Like many other Americans, I lost my job in March at the beginning of the pandemic.

With all of the newly-found free time on my hands, I decided to put some of my energy into cooking and baking with new recipes and internet-touted hacks. I tried getting on the sourdough train and learned the hard way that, yes, you really do need a dutch oven to make good sourdough. I learned methods for making desserts dairy-free for my intensely lactose intolerant boyfriend. My homemade pizza dough game was upped by letting it rest overnight so it doesn’t tear.

But, the single best cooking hack I discovered was with vegetable broth.

Yes, vegetable broth is super easy to make, and it’s not the first time I’ve done it – many of you have probably done it as well. I’ve always preferred this cheaper, if more time-consuming method than paying $4 for a single carton of broth. However, I always felt guilty about throwing away entire vegetables after letting them boil for broth. That is, until I figured out this hack.

Instead of using fresh vegetables, I keep a freezer bag full of vegetable scraps and freeze them until I have enough to make broth.

No more wasting entire vegetables or paying far more than broth is worth. Now, I’m using all of the bits of vegetables I would normally throw away to make some of the most delicious broth I’ve ever had.

The ends of vegetables, vegetable peelings, the stems, the nubs… All types of onions, all types of squash, carrots, celery, mushroom stems, cauliflower, broccoli, cabbage, eggplant, kale stems, garlic skin, kohlrabi, leeks, brussels sprouts, stems of herbs like parsley, thyme, and dill… Just throw all of your scraps in the freezer. 

Once I have a full bag, I dump them into a pot and fill the pot with water until there is about two inches of water above the submerged vegetables.

This will give mid-level flavor intensity. If you want it more flavorful, use less water, until there is about one inch of water above. If you want it thinner and milder in flavor, use more water – until there are maybe three or four inches of water on top. I used to add six or seven smashed cloves of garlic and a few bay leaves, but stopped doing that because those are flavors I like to add while I’m cooking whatever dish I’m using the broth in. I also refrain from adding salt because I like to control the amount of salt I’m using while cooking. Same goes for other strong flavors like lemon and lime. But, if you prefer to add these flavors directly into the broth, then go for it! 

Boil it for about half an hour to an hour with the lid on (you don’t want it to evaporate!) Then, let it sit a few hours so that the vegetables can steep. At that point, it should be cool enough to handle. Gather up the vegetables in your hands and squeeze all of the liquid out of them before throwing them away. A second cooking hack within this hack is to put the vegetables into cheesecloth and tie it up for easy removal. I don’t personally do this, but it probably makes it far easier and quicker.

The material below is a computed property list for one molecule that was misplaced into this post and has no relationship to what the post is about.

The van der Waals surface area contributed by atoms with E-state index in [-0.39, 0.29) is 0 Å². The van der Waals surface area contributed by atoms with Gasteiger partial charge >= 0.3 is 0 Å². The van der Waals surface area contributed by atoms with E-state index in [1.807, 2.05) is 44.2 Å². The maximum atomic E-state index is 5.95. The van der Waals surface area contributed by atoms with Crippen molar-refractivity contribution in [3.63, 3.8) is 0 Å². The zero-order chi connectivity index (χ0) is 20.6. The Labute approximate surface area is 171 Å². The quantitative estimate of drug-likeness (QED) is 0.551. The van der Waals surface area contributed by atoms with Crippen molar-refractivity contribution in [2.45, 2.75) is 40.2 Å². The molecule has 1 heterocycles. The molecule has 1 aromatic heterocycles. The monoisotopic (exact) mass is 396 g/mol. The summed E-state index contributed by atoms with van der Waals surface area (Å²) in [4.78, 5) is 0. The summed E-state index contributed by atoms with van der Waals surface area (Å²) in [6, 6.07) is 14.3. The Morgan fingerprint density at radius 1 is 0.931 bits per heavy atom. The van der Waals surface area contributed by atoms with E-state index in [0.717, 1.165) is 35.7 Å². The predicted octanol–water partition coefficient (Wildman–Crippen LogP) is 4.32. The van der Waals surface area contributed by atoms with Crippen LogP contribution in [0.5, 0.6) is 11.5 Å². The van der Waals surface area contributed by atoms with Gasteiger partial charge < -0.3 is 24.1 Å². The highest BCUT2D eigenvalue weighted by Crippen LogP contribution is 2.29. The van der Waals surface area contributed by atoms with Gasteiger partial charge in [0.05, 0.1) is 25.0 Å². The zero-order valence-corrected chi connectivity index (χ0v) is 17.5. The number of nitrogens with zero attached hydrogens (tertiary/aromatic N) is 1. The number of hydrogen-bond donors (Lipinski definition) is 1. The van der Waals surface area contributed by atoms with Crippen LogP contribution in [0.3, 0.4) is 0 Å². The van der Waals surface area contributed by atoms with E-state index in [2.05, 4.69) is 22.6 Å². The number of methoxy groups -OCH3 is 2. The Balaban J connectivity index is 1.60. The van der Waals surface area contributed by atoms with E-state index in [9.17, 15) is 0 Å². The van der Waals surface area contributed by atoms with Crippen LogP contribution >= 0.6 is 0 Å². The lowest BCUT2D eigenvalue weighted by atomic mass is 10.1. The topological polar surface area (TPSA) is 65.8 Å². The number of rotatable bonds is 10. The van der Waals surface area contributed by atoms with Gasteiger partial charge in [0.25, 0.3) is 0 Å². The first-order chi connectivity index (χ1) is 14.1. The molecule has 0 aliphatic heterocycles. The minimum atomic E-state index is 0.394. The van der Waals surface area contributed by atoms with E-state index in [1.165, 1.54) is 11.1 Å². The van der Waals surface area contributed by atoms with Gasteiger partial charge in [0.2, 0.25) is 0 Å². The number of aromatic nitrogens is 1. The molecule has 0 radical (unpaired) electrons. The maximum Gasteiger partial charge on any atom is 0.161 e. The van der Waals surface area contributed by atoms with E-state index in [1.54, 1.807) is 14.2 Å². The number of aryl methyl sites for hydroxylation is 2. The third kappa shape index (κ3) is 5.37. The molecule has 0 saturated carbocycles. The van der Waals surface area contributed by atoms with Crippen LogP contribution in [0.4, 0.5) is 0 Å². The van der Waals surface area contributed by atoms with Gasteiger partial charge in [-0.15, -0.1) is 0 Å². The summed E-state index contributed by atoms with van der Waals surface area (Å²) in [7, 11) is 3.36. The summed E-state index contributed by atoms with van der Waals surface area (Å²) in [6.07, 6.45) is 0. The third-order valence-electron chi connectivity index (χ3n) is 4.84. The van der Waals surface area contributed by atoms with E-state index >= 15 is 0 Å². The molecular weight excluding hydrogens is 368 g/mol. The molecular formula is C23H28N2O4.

After I have discarded the used veggie scraps, I strain the broth through a sieve to get rid of any small pieces. I usually divide it and store it in 32-oz soup containers. I freeze whatever I’m not using within the next three or four days. Since it’s homemade and contains no preservatives, it will go bad within a week. When I know I’ll need some for an upcoming recipe, I’ll stick a container in the refrigerator to defrost a day or two before.

Aside from the obvious soups and stews, I’ve been using the broth in so many dishes.

It’s great in place of water to cook grains like rice and barley, to thin out sauces that are simmering on the stove, and I’ve even used it to cook pasta. It’s deep, rich, and flavorful.

The last thing I’m going to add is about the celery. I know that there are many people with an aversion to this polarizing vegetable. But, to get that traditional brothy flavor, it does need some celery. Don’t get me wrong, it’ll still taste good if you don’t use celery, but it’ll be missing a very specific earthy, nostalgic, mom’s-best-recipe flavor if you choose to omit it. I promise, it doesn’t taste like you’re eating celery; it just adds that little something-something.

So, stop wasting those flavorful scraps and start putting them to use! It is a little bit time consuming, but so worth the time and effort. Let me know about your success with this cooking hack broth method!

 

Photo by Bluebird Provisions on Unsplash

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